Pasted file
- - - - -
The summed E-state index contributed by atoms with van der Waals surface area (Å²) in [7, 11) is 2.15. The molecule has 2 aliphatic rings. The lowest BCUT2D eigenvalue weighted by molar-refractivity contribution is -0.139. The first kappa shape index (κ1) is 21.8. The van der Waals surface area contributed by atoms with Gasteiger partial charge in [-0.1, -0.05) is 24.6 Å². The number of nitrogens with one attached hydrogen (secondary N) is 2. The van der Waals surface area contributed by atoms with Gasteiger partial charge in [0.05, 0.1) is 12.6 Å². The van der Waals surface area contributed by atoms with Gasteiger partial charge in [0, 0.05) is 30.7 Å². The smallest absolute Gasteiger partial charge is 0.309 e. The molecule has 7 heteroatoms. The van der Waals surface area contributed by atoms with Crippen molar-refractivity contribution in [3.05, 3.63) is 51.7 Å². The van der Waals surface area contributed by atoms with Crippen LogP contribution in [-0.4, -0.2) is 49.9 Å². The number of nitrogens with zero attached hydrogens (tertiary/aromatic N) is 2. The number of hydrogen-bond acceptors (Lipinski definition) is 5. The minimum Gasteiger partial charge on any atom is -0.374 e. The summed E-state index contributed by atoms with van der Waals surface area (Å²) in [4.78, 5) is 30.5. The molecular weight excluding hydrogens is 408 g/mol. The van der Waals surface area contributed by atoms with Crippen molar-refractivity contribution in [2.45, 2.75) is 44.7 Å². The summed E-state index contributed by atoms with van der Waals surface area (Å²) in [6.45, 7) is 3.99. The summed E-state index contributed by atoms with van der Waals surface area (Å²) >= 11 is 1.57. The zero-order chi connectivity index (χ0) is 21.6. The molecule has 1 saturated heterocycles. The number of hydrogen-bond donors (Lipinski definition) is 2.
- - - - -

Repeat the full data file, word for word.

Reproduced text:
The summed E-state index contributed by atoms with van der Waals surface area (Å²) in [7, 11) is 2.15. The molecule has 2 aliphatic rings. The lowest BCUT2D eigenvalue weighted by molar-refractivity contribution is -0.139. The first kappa shape index (κ1) is 21.8. The van der Waals surface area contributed by atoms with Gasteiger partial charge in [-0.1, -0.05) is 24.6 Å². The number of nitrogens with one attached hydrogen (secondary N) is 2. The van der Waals surface area contributed by atoms with Gasteiger partial charge in [0.05, 0.1) is 12.6 Å². The van der Waals surface area contributed by atoms with Gasteiger partial charge in [0, 0.05) is 30.7 Å². The smallest absolute Gasteiger partial charge is 0.309 e. The molecule has 7 heteroatoms. The van der Waals surface area contributed by atoms with Crippen molar-refractivity contribution in [3.05, 3.63) is 51.7 Å². The van der Waals surface area contributed by atoms with Crippen LogP contribution in [-0.4, -0.2) is 49.9 Å². The number of nitrogens with zero attached hydrogens (tertiary/aromatic N) is 2. The number of hydrogen-bond acceptors (Lipinski definition) is 5. The minimum Gasteiger partial charge on any atom is -0.374 e. The summed E-state index contributed by atoms with van der Waals surface area (Å²) in [4.78, 5) is 30.5. The molecular weight excluding hydrogens is 408 g/mol. The van der Waals surface area contributed by atoms with Crippen molar-refractivity contribution in [2.45, 2.75) is 44.7 Å². The summed E-state index contributed by atoms with van der Waals surface area (Å²) in [6.45, 7) is 3.99. The summed E-state index contributed by atoms with van der Waals surface area (Å²) >= 11 is 1.57. The zero-order chi connectivity index (χ0) is 21.6. The molecule has 1 saturated heterocycles. The number of hydrogen-bond donors (Lipinski definition) is 2.